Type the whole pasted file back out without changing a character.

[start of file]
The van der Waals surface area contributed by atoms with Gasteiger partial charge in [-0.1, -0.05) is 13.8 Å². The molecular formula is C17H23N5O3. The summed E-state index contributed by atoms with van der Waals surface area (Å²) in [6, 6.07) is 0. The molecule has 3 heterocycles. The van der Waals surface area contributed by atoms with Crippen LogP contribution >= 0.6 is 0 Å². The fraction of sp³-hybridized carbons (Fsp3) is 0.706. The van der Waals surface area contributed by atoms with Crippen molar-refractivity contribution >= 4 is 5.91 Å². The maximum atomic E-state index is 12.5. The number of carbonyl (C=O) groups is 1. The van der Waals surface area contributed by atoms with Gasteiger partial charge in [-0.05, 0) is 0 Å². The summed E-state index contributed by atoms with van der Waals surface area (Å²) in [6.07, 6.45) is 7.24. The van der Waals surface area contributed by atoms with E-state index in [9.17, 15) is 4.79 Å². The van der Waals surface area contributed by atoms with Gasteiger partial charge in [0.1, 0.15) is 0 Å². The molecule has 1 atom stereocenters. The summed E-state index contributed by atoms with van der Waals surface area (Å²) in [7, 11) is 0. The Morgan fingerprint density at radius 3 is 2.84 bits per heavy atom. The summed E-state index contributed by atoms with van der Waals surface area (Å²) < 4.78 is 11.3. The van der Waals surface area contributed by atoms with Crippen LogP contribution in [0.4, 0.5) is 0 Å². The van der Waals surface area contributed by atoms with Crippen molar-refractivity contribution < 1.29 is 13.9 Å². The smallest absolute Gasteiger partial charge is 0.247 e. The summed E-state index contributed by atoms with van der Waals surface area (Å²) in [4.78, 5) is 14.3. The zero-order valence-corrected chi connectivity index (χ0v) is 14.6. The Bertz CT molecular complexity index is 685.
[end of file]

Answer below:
The van der Waals surface area contributed by atoms with Gasteiger partial charge in [-0.1, -0.05) is 13.8 Å². The molecular formula is C17H23N5O3. The summed E-state index contributed by atoms with van der Waals surface area (Å²) in [6, 6.07) is 0. The molecule has 3 heterocycles. The van der Waals surface area contributed by atoms with Crippen LogP contribution >= 0.6 is 0 Å². The fraction of sp³-hybridized carbons (Fsp3) is 0.706. The van der Waals surface area contributed by atoms with Crippen molar-refractivity contribution >= 4 is 5.91 Å². The maximum atomic E-state index is 12.5. The number of carbonyl (C=O) groups is 1. The van der Waals surface area contributed by atoms with Gasteiger partial charge in [-0.05, 0) is 0 Å². The summed E-state index contributed by atoms with van der Waals surface area (Å²) in [6.07, 6.45) is 7.24. The van der Waals surface area contributed by atoms with E-state index in [9.17, 15) is 4.79 Å². The van der Waals surface area contributed by atoms with Gasteiger partial charge in [0.1, 0.15) is 0 Å². The molecule has 1 atom stereocenters. The summed E-state index contributed by atoms with van der Waals surface area (Å²) in [7, 11) is 0. The Morgan fingerprint density at radius 3 is 2.84 bits per heavy atom. The summed E-state index contributed by atoms with van der Waals surface area (Å²) < 4.78 is 11.3. The van der Waals surface area contributed by atoms with Crippen LogP contribution in [0.4, 0.5) is 0 Å². The van der Waals surface area contributed by atoms with Crippen molar-refractivity contribution < 1.29 is 13.9 Å². The smallest absolute Gasteiger partial charge is 0.247 e. The summed E-state index contributed by atoms with van der Waals surface area (Å²) in [4.78, 5) is 14.3. The zero-order valence-corrected chi connectivity index (χ0v) is 14.6. The Bertz CT molecular complexity index is 685.